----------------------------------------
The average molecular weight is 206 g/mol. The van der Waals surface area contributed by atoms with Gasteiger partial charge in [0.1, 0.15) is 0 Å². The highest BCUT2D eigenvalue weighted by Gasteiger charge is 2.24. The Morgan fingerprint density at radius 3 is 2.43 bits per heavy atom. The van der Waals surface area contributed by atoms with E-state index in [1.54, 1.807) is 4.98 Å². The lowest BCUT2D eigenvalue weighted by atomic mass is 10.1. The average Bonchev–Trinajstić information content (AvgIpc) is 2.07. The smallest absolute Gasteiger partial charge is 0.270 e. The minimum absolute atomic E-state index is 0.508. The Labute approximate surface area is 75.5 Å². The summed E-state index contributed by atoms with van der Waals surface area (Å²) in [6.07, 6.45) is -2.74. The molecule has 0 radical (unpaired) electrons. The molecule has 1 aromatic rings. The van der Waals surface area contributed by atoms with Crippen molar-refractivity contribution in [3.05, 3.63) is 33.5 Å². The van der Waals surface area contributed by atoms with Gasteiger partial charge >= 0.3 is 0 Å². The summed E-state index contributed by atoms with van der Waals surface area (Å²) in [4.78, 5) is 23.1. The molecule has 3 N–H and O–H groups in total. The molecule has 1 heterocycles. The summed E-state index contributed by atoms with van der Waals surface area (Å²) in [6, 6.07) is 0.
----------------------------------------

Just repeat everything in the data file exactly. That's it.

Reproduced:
The average molecular weight is 206 g/mol. The van der Waals surface area contributed by atoms with Gasteiger partial charge in [0.1, 0.15) is 0 Å². The highest BCUT2D eigenvalue weighted by Gasteiger charge is 2.24. The Morgan fingerprint density at radius 3 is 2.43 bits per heavy atom. The van der Waals surface area contributed by atoms with E-state index in [1.54, 1.807) is 4.98 Å². The lowest BCUT2D eigenvalue weighted by atomic mass is 10.1. The average Bonchev–Trinajstić information content (AvgIpc) is 2.07. The smallest absolute Gasteiger partial charge is 0.270 e. The minimum absolute atomic E-state index is 0.508. The Labute approximate surface area is 75.5 Å². The summed E-state index contributed by atoms with van der Waals surface area (Å²) in [6.07, 6.45) is -2.74. The molecule has 0 radical (unpaired) electrons. The molecule has 1 aromatic rings. The van der Waals surface area contributed by atoms with Crippen molar-refractivity contribution in [3.05, 3.63) is 33.5 Å². The van der Waals surface area contributed by atoms with Gasteiger partial charge >= 0.3 is 0 Å². The summed E-state index contributed by atoms with van der Waals surface area (Å²) in [4.78, 5) is 23.1. The molecule has 3 N–H and O–H groups in total. The molecule has 1 heterocycles. The summed E-state index contributed by atoms with van der Waals surface area (Å²) in [6, 6.07) is 0.